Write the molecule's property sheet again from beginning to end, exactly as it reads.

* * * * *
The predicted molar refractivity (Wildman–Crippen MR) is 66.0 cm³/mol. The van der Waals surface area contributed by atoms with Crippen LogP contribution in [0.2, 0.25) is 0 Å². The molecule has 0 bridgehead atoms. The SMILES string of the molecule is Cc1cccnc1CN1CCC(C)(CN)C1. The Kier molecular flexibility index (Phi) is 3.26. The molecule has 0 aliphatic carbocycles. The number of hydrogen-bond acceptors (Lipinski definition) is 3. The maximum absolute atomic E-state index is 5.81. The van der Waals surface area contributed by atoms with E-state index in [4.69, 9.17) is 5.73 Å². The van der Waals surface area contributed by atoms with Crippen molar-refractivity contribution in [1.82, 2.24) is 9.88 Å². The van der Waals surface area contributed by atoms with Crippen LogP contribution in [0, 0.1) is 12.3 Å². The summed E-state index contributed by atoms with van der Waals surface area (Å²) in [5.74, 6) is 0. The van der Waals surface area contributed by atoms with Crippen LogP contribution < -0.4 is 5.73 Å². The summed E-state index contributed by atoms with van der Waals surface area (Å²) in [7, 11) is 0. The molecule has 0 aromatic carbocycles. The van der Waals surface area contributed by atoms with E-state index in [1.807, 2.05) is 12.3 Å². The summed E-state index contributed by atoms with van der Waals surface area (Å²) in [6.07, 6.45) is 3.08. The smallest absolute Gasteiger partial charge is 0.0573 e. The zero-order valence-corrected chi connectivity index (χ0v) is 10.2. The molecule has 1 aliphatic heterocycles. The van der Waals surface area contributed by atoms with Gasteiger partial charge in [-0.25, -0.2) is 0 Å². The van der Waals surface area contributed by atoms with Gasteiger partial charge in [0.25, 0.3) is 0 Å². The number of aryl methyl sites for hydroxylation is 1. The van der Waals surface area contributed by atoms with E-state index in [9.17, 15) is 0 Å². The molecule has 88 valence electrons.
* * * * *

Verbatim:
The predicted molar refractivity (Wildman–Crippen MR) is 66.0 cm³/mol. The van der Waals surface area contributed by atoms with Crippen LogP contribution in [0.2, 0.25) is 0 Å². The molecule has 0 bridgehead atoms. The SMILES string of the molecule is Cc1cccnc1CN1CCC(C)(CN)C1. The Kier molecular flexibility index (Phi) is 3.26. The molecule has 0 aliphatic carbocycles. The number of hydrogen-bond acceptors (Lipinski definition) is 3. The maximum absolute atomic E-state index is 5.81. The van der Waals surface area contributed by atoms with E-state index in [4.69, 9.17) is 5.73 Å². The van der Waals surface area contributed by atoms with Crippen molar-refractivity contribution in [1.82, 2.24) is 9.88 Å². The van der Waals surface area contributed by atoms with Crippen LogP contribution in [0, 0.1) is 12.3 Å². The summed E-state index contributed by atoms with van der Waals surface area (Å²) in [5.74, 6) is 0. The van der Waals surface area contributed by atoms with Crippen LogP contribution < -0.4 is 5.73 Å². The summed E-state index contributed by atoms with van der Waals surface area (Å²) in [7, 11) is 0. The molecule has 0 aromatic carbocycles. The van der Waals surface area contributed by atoms with E-state index in [1.807, 2.05) is 12.3 Å². The summed E-state index contributed by atoms with van der Waals surface area (Å²) in [6.07, 6.45) is 3.08. The smallest absolute Gasteiger partial charge is 0.0573 e. The zero-order valence-corrected chi connectivity index (χ0v) is 10.2. The molecule has 1 aliphatic heterocycles. The van der Waals surface area contributed by atoms with Gasteiger partial charge in [-0.25, -0.2) is 0 Å². The van der Waals surface area contributed by atoms with Gasteiger partial charge in [0.25, 0.3) is 0 Å². The number of aryl methyl sites for hydroxylation is 1. The van der Waals surface area contributed by atoms with E-state index in [9.17, 15) is 0 Å². The molecule has 88 valence electrons.